For some people, asking for consent feels like asking someone their opinion of your inherent desirability and maybe even your worth. Rejection of an activity can feel like a rejection of your entire self.
This is a problem. It’s not healthy for your entire relationship to be on the line every time you ask someone for sex. You need and deserve to be secure in your own desirability and worth without relying on the unpredictable sexual urges of other people to maintain that security. Your partners need and deserve the space to say “no” freely and without emotional pressure. […]
Plan ahead of time how you can work through these feelings without making your partner feel punished or obligated to change their mind. If you have a regular partner, it might be good to let them know about your insecurities and how you plan to handle your response, so they know, for instance, that if you need to go for a walk or take some alone time, you’re not punishing them and you don’t want them to change their mind to placate you – that you know it’s your responsibility to work through your feelings and that you’ve got it handled.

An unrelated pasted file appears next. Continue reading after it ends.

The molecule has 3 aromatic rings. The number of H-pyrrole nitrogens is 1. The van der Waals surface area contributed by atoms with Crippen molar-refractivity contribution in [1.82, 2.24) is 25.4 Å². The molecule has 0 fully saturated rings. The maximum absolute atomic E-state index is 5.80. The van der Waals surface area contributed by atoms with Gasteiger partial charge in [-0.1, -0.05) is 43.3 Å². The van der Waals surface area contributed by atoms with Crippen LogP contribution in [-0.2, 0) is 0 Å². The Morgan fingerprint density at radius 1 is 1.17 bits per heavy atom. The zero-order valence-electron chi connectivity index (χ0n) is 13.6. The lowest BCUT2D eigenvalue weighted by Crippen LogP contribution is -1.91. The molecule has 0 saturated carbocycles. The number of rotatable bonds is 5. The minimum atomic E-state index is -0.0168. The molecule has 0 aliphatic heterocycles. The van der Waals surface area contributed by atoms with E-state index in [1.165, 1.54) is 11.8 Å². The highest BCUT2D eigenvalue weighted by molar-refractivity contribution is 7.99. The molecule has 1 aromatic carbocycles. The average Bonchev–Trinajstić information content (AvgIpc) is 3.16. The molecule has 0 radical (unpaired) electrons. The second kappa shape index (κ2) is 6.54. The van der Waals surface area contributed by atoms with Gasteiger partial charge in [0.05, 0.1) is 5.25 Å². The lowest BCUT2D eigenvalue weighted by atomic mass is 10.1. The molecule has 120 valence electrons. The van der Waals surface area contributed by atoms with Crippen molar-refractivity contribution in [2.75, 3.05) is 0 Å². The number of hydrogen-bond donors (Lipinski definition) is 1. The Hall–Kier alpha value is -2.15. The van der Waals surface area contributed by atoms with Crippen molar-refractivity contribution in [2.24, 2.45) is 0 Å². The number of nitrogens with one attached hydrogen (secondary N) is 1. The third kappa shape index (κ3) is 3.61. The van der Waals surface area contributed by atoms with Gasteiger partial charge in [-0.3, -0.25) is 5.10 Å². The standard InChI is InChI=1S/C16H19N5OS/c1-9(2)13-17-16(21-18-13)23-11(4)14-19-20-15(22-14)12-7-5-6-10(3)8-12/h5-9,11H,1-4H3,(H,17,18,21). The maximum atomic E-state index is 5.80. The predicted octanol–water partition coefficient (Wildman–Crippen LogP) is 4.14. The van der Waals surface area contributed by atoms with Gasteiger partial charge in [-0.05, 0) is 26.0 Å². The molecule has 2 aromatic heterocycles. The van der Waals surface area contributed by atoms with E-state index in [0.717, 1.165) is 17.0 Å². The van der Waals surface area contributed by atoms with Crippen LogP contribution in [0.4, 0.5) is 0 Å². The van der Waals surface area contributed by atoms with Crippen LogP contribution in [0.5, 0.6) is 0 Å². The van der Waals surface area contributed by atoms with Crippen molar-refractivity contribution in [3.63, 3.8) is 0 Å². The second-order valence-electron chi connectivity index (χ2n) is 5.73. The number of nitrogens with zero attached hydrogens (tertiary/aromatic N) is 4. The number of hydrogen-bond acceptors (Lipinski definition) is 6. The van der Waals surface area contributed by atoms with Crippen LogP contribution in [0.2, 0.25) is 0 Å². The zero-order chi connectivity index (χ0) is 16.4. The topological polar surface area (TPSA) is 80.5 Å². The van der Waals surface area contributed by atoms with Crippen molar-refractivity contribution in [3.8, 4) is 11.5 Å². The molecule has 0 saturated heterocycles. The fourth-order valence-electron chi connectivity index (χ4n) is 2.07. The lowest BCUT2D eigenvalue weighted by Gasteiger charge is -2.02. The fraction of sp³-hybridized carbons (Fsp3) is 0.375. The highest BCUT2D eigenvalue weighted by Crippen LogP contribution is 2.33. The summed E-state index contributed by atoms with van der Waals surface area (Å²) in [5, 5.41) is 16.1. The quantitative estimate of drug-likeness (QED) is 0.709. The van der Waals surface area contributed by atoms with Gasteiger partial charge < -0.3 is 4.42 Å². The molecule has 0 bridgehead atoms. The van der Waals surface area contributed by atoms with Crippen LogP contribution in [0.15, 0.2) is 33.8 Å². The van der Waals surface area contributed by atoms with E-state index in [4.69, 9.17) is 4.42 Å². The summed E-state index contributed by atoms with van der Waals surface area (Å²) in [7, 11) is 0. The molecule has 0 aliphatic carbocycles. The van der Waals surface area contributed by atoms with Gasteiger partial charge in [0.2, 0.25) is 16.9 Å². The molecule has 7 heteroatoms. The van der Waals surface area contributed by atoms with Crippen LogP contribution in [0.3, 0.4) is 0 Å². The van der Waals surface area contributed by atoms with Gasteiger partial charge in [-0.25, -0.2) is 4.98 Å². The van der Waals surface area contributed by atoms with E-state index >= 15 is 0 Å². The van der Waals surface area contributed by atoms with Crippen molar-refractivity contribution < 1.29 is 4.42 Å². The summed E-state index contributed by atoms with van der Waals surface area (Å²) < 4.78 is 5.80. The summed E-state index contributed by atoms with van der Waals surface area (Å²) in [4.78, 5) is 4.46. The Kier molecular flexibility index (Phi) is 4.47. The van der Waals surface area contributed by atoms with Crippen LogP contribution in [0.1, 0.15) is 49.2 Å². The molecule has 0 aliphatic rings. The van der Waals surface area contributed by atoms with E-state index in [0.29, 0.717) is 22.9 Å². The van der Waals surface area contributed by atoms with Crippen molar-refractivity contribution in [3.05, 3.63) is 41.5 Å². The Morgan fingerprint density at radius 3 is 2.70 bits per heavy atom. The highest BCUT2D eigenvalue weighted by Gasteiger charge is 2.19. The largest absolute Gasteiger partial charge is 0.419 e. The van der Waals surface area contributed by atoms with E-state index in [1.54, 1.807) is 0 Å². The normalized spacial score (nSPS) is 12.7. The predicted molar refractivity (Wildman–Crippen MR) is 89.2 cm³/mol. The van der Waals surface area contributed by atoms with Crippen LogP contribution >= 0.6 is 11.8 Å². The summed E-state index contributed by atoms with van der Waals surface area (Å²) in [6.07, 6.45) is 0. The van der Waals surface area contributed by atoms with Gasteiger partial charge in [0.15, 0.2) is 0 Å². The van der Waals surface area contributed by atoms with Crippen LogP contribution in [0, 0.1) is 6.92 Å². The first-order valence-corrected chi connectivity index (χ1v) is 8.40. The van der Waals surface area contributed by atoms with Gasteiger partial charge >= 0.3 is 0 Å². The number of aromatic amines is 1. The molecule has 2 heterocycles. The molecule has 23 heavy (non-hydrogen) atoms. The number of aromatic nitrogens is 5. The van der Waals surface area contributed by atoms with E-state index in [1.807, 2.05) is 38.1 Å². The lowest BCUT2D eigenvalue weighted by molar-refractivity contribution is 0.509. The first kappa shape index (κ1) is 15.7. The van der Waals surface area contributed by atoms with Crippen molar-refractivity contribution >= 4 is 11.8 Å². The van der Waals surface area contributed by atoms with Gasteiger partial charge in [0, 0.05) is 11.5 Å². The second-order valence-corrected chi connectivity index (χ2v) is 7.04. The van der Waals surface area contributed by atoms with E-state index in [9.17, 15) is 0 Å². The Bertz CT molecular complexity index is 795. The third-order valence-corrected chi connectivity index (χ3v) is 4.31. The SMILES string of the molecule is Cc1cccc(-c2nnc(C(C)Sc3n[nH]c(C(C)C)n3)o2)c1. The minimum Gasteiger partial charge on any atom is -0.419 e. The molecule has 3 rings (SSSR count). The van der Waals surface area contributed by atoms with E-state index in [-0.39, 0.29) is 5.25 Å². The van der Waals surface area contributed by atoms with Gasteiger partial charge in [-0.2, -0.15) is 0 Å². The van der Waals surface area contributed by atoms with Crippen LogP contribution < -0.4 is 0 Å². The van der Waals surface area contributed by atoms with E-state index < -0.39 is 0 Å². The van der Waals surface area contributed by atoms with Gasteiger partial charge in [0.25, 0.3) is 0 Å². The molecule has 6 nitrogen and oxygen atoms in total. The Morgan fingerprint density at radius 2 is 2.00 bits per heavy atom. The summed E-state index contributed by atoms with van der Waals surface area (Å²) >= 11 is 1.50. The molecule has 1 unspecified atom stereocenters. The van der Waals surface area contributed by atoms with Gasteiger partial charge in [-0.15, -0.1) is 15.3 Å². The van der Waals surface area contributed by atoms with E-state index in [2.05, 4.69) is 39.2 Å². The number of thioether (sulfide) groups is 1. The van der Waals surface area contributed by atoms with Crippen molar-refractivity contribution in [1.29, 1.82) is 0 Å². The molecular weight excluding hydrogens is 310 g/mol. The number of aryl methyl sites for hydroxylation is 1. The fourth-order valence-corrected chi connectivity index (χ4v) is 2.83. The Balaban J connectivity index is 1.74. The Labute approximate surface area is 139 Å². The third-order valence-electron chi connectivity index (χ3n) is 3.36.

You can also preempt some of these insecurities by working on finding other ways to feel good about your body or to feel close and connected to another person in a way they do freely consent to.
Today I’ve added this as recommended reading onto my sex-as-worth principle post.